Posté par pcassuto à 21:14 - - Permalien [#]

The Magna Carta and its Legacy

In 1215, King John sealed Magna Carta by the Thames at Runnymede in Surrey, a charter between the monarch and his Barons placing limits on his power over freeborn men in the kingdom. Magna Carta enshrined the principle that all people should be bound by the rule of law, including the monarch, and that the processes of justice must be applied to all. Many political thinkers have celebrated Magna Carta as the first example of a bill of rights, an ancient constitution. More...

Posté par pcassuto à 11:20 - - Permalien [#]

25 décembre 2014

The 1914 Christmas truce

By Alan Whaites, ‎team leader, Governance for Peace and Development at the OECD. The Christmas truce of 1914 is one of the iconic moments of the First World War, soldiers on the Western Front took the initiative to suspend hostilities in order to meet, share rations and play football. Accounts of the events on Christmas Eve and Christmas Day 1914 often refer to the singing of carols as a point of connection between the two sides. More...

Posté par pcassuto à 22:47 - - Permalien [#]

24 décembre 2014

Chronologie de la formation professionnelle en France (1971 - 2009)

http://formation.picardie.fr/fileadmin/templates/style/img/2014/banner.pngLa particularité française, en ce qui concerne la législation liée à la formation professionnelle, est que la plupart des lois est basée sur les accords nationaux interprofessionnels (ANI), négociés auparavant par les partenaires sociaux, c'est à dire les syndicats de salariés (CGT, FO, CFDT, CFTC, CGC) et les principales organisations patronales (MEDEF, CGPME, UPA).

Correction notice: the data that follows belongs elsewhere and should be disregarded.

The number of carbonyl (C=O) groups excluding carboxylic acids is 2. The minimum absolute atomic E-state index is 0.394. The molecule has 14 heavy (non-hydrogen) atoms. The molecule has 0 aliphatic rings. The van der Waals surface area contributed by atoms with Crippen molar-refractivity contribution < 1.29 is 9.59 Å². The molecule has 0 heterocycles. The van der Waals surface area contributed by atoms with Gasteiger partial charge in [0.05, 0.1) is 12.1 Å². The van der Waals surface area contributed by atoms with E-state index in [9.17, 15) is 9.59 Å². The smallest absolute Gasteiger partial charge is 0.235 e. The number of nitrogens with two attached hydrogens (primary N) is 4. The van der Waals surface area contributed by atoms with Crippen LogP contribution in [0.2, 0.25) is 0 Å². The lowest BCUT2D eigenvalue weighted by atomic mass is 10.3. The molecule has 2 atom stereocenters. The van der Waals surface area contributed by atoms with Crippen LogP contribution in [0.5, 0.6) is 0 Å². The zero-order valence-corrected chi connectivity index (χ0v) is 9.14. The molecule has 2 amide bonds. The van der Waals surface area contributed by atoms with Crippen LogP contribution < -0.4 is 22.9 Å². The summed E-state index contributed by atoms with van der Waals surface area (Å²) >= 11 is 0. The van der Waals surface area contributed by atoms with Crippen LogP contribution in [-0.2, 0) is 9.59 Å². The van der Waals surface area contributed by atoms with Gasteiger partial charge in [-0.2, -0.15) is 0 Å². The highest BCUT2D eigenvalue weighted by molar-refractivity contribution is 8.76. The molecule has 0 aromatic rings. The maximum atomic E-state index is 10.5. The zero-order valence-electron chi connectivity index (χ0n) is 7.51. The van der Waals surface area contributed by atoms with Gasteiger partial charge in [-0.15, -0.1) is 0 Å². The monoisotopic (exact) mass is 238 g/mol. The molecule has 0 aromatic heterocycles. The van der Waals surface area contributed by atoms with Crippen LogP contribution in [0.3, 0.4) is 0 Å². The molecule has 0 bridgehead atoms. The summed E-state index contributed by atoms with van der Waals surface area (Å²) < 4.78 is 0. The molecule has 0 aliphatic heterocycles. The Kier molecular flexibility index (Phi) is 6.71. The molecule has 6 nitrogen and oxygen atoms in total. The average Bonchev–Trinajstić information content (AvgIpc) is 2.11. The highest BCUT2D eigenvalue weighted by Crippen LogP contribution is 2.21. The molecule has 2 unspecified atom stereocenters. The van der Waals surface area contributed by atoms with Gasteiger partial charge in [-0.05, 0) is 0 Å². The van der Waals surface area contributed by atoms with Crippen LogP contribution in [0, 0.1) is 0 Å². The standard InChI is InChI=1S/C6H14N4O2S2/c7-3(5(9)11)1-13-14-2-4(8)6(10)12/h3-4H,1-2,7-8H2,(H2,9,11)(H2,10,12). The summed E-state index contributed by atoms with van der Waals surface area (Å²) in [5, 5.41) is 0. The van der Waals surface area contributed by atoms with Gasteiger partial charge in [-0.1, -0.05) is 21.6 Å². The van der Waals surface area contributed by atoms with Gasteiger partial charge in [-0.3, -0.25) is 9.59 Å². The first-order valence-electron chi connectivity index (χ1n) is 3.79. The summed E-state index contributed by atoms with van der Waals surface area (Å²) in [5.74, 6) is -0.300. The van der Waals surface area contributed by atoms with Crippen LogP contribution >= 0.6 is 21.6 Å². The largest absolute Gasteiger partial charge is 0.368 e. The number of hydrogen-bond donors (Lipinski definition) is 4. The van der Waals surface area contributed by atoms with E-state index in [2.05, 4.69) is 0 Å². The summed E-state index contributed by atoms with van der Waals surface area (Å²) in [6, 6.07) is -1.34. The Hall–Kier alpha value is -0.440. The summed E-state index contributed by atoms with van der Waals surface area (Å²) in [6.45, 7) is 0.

La formation continue tout au long de la vie est régie, pour le secteur privé, par la sixième partie du Code du Travail, mais elle concerne aussi les fonctionnaires.
Le droit de la formation est la branche du droit du travail, qui est le domaine le plus modifié depuis 30 ans, avec le temps de travail.
En 30 ans, le droit de la formation professionnelle continue s'est développé en combinant plusieurs objectifs :

  •     l'insertion professionnelle des jeunes
  •     la promotion sociale et le perfectionnement professionnel des salariés
  •     la formation des demandeurs d'emploi
  •     le développement de la compétitivité des entreprises

Chronologie de la formation professionnelle en France (1971 - 2009) -source vie publique.fr. Voir l'article...

Posté par pcassuto à 01:22 - - Permalien [#]

21 décembre 2014

'The History of American Higher Education'

HomeBy Scott Jaschik. American higher education today looks nothing like it did a few generations ago, let alone at the founding of the country. A new book, The History of American Higher Education: Learning and Culture From the Founding to World War II (Princeton University Press), explores how colleges evolved. The author is Roger L. Geiger, who is distinguished professor of higher education at Pennsylvania State University. Read more...

Posté par pcassuto à 16:34 - - Permalien [#]